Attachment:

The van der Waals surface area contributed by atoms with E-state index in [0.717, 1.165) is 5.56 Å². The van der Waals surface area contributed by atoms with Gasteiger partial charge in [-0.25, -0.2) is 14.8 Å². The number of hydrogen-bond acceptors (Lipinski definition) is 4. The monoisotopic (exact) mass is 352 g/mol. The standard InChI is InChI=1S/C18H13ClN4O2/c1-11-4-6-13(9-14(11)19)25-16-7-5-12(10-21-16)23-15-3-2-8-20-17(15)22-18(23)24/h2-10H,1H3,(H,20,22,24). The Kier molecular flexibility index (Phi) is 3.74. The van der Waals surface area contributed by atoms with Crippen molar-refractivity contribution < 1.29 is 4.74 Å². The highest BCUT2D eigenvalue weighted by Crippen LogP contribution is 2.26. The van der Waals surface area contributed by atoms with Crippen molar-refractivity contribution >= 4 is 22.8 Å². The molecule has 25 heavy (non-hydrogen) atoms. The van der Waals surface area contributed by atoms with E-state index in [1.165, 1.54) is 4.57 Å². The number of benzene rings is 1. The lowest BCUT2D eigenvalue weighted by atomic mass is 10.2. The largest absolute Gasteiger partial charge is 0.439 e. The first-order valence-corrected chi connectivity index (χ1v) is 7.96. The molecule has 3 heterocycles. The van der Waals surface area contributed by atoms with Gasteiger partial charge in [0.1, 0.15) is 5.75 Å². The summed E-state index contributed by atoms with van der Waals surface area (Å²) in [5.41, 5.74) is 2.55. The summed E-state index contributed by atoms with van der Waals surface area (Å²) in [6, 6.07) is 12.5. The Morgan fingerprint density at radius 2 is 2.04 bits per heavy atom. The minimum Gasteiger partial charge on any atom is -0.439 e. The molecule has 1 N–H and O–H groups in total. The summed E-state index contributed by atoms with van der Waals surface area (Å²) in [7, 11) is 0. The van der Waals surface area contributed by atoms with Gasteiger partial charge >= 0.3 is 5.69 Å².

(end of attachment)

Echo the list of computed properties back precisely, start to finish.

The van der Waals surface area contributed by atoms with E-state index in [0.717, 1.165) is 5.56 Å². The van der Waals surface area contributed by atoms with Gasteiger partial charge in [-0.25, -0.2) is 14.8 Å². The number of hydrogen-bond acceptors (Lipinski definition) is 4. The monoisotopic (exact) mass is 352 g/mol. The standard InChI is InChI=1S/C18H13ClN4O2/c1-11-4-6-13(9-14(11)19)25-16-7-5-12(10-21-16)23-15-3-2-8-20-17(15)22-18(23)24/h2-10H,1H3,(H,20,22,24). The Kier molecular flexibility index (Phi) is 3.74. The van der Waals surface area contributed by atoms with Crippen molar-refractivity contribution < 1.29 is 4.74 Å². The highest BCUT2D eigenvalue weighted by Crippen LogP contribution is 2.26. The van der Waals surface area contributed by atoms with Crippen molar-refractivity contribution >= 4 is 22.8 Å². The molecule has 25 heavy (non-hydrogen) atoms. The van der Waals surface area contributed by atoms with E-state index in [1.165, 1.54) is 4.57 Å². The number of benzene rings is 1. The lowest BCUT2D eigenvalue weighted by atomic mass is 10.2. The largest absolute Gasteiger partial charge is 0.439 e. The first-order valence-corrected chi connectivity index (χ1v) is 7.96. The molecule has 3 heterocycles. The van der Waals surface area contributed by atoms with Gasteiger partial charge in [0.1, 0.15) is 5.75 Å². The summed E-state index contributed by atoms with van der Waals surface area (Å²) in [5.41, 5.74) is 2.55. The summed E-state index contributed by atoms with van der Waals surface area (Å²) in [6, 6.07) is 12.5. The Morgan fingerprint density at radius 2 is 2.04 bits per heavy atom. The minimum Gasteiger partial charge on any atom is -0.439 e. The molecule has 1 N–H and O–H groups in total. The summed E-state index contributed by atoms with van der Waals surface area (Å²) in [7, 11) is 0. The van der Waals surface area contributed by atoms with Gasteiger partial charge >= 0.3 is 5.69 Å².